the gaps in process learning that the profession currently experiences to improve ethics quality.
Having an experience without considering or processing emotions, sensitivities, motivations, or character misses the mark.9 This illustration may assist: ASBH mentions knowing a clinical context with “awareness of the grieving process
and psychological responses to illness” in Core Competencies for Healthcare Ethics Consultation, second edition. One can know Elisabeth Kübler-Ross’ stages of grief, but identifying what stage someone is in is a
different matter. Supporting someone is another matter still. Guidance about what to do and what to avoid in response to grief requires much more skill and precision.
Ethics colleagues express a range of difficult experiences from the coronavirus pandemic: These include moral distress, moral injury, and burnout. Many ethics consultants are frontline health care professionals although their services
are classified as ancillary. The same ethics consultants who experience moral distress and injury may also facilitate moral distress and moral injury interventions for their colleagues. Practicing the services that we provide to others and modeling
self-care can be difficult for ethicists.10 Ethics consultants need help processing our own experiences in the clinic. Chaplains have tools to help, and they have cultivated a culture of emotional processing by encouraging activities
such as journaling, making notes, taking quiet time, and spending time with family and friends.11 We can borrow these tools and adapt them to our work to help us practice better self-care.
Other Opportunities Include Equity, Diversity, and Inclusion Training
Other fields also have transferrable skills and tools for bioethics. The following true story highlights the need for equity, diversity, and inclusion training
for ethics consultants:
Susan Moore, the patient, said the White doctor at the suburban Indianapolis hospital where she was being treated for COVID-19 had downplayed her complaints of pain. The doctor told her that he felt uncomfortable giving her more narcotic and suggested
that she be discharged. “I was crushed,” Moore said in a video posted on Facebook. “He made me feel like I was a drug addict.” In her post, which has since circulated widely on social media, she showed a command of complicated
medical terminology and an intricate knowledge of treatment protocols as she detailed the ways in which she had advocated for herself with the medical staff. She knew what to ask for because she, too, was a medical doctor. But that was not enough
to get her the treatment and respect she said she deserved. “I put forth and I maintain if I was White,” she said in the video, “I wouldn’t have to go through that.” After Dr. Moore, 52, complained about her treatment,
she received care that she said “adequately treated” her pain. She was eventually sent home, and on Sunday, less than three weeks after posting the video, Dr. Moore died of complications from COVID-19, said her son, Henry Muhammed.12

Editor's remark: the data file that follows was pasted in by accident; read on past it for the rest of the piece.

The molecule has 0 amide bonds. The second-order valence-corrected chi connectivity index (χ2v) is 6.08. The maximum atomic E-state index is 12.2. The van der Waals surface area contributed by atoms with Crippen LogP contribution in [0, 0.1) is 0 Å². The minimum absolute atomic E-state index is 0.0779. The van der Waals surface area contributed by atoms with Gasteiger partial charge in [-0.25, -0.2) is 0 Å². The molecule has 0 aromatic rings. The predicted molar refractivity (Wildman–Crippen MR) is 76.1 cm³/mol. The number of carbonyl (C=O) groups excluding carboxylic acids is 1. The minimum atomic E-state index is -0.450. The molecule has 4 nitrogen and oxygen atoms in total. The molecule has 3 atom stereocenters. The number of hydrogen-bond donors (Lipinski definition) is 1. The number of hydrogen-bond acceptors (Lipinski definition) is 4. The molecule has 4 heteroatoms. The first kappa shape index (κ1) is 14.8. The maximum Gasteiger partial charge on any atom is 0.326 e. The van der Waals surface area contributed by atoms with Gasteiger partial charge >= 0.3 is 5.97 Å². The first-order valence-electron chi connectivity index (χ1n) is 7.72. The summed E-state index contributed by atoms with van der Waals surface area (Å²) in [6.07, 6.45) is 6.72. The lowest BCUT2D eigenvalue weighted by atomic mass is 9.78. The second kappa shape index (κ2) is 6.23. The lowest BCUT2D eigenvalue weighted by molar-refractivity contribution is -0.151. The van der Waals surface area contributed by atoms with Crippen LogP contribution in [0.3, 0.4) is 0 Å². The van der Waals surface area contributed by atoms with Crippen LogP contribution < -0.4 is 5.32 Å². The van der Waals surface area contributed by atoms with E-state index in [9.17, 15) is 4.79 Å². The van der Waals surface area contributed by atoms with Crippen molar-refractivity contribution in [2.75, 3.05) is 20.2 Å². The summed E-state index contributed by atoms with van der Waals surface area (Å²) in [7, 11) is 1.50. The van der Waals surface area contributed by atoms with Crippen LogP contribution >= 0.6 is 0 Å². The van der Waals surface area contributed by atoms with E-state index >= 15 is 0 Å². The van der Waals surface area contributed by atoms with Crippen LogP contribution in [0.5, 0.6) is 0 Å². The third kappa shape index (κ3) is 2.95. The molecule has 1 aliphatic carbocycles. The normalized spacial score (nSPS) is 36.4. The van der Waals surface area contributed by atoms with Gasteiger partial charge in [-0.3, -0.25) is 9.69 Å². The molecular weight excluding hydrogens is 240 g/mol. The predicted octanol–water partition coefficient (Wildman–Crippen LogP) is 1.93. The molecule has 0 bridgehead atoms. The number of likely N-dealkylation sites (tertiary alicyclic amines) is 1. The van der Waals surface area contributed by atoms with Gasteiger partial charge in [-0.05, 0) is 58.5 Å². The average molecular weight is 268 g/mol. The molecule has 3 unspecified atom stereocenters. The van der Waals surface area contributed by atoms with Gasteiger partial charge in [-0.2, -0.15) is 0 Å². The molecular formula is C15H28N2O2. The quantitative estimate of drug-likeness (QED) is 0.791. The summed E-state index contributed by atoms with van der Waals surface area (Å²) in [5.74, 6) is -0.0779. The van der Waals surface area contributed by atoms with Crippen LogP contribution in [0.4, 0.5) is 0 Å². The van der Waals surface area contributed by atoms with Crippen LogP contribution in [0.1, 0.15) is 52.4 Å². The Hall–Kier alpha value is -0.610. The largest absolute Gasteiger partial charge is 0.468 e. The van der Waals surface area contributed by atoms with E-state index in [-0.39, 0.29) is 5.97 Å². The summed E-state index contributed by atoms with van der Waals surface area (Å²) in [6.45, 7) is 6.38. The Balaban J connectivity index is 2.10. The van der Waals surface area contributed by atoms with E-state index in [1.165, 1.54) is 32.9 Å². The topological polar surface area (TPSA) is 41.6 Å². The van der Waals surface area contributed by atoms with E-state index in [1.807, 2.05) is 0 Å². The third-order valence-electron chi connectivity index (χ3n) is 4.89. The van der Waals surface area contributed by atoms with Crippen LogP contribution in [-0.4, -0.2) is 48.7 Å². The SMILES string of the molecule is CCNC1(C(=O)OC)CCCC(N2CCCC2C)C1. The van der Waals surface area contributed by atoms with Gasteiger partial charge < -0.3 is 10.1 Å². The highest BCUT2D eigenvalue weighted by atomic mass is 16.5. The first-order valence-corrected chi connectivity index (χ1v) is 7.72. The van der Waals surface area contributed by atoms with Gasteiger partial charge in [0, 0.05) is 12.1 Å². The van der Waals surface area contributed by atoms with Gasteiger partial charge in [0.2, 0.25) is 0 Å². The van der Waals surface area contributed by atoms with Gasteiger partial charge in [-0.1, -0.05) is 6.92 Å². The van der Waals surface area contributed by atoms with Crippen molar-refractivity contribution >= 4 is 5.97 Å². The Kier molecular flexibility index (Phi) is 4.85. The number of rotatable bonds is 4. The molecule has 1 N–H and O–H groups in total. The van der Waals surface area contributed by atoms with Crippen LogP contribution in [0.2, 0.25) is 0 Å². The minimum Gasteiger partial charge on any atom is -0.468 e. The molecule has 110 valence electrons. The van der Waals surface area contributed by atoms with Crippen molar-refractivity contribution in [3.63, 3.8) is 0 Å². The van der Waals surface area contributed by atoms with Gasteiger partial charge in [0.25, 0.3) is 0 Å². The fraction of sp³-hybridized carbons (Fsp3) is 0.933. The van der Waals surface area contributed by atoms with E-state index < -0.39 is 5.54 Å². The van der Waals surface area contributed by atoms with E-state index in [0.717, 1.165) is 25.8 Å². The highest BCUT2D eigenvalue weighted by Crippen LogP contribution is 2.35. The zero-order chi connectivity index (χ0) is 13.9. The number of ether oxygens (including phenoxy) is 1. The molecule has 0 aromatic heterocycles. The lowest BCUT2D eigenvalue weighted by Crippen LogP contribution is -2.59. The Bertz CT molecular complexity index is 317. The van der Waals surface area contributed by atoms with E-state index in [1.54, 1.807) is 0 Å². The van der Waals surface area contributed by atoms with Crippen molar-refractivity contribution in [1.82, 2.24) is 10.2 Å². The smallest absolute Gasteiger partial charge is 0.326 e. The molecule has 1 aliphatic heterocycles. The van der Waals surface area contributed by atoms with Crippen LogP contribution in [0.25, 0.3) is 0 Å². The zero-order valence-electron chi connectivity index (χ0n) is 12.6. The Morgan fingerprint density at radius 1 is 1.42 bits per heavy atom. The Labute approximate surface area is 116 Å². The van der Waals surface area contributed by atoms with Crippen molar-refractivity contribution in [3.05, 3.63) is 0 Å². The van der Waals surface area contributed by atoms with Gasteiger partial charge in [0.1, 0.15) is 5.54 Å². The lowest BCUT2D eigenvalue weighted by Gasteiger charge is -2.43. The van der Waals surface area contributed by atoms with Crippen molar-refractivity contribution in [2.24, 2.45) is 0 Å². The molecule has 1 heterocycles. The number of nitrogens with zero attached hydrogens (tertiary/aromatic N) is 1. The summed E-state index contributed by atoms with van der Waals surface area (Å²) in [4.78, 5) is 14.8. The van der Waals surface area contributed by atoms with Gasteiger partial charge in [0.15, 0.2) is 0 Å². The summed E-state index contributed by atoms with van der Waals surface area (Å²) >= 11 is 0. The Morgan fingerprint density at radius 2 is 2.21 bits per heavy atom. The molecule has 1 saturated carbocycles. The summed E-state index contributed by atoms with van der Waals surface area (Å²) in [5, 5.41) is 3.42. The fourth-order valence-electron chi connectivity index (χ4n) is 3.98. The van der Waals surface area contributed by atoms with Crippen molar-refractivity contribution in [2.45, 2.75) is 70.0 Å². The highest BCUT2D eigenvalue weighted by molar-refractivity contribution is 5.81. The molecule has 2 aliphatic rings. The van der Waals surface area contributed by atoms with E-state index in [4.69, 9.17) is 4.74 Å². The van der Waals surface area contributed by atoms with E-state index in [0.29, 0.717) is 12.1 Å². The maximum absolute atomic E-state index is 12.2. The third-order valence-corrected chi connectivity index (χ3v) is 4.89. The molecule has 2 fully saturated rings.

As a hypothetical, assume that Dr. Moore requested an ethics consult when she first experienced a care disparity. The on-call consultant would need recognition, skill, and comfort working with the patient and providers on this overt discrimination that
is intensely uncomfortable to discuss.
Not all diversity and inclusion issues in ethics are as overt. Some are subtext within other discussions. Consider the patient who moved to the United States, could not access appropriate health care, and then once accessed, the level of care appears
different … than care received by others. These narratives may not have occurred in the current setting, but they impact current perceptions and plans, nonetheless. Physician ethicist Kelly Stuart’s simple and helpful rubric
is that less has always been less for people who have experienced health disparities.13 In other words, clinicians and ethics consultants often express the view that less invasive treatment is better for the person.
Responding to overt or implicit care disparities in a consult can be awkward for White ethicists. These situations bear a remarkable resemblance to addressing adverse events, such as medical errors, especially for clinicians, lawyers, and risk managers.
The fairness of disclosure (or delving into disparities, in our case) to respect autonomy hangs in the balance with worries about organizational nonmaleficence after the disclosure (discussing disparities). Do ethics consultants have the tools and
training to effectively navigate situations? What are the ways the organization helps consultants process their anxieties and fears around these tough topics? Professionals in health equity, diversity and inclusion (HEDI) have the skills and training
Ethics Consultant Continuing Training at CHRISTUS Health
Ethics consultants appreciate and invite periodic skills retraining, especially if consultants are the point person for only a couple to a half-dozen consultations a year (i.e.,
they experience long intervals between consults). After reformatting initial ethics consultation training, a small planning team’s attention focused on skills retraining for consultants who have taken the initial, which focuses mainly on process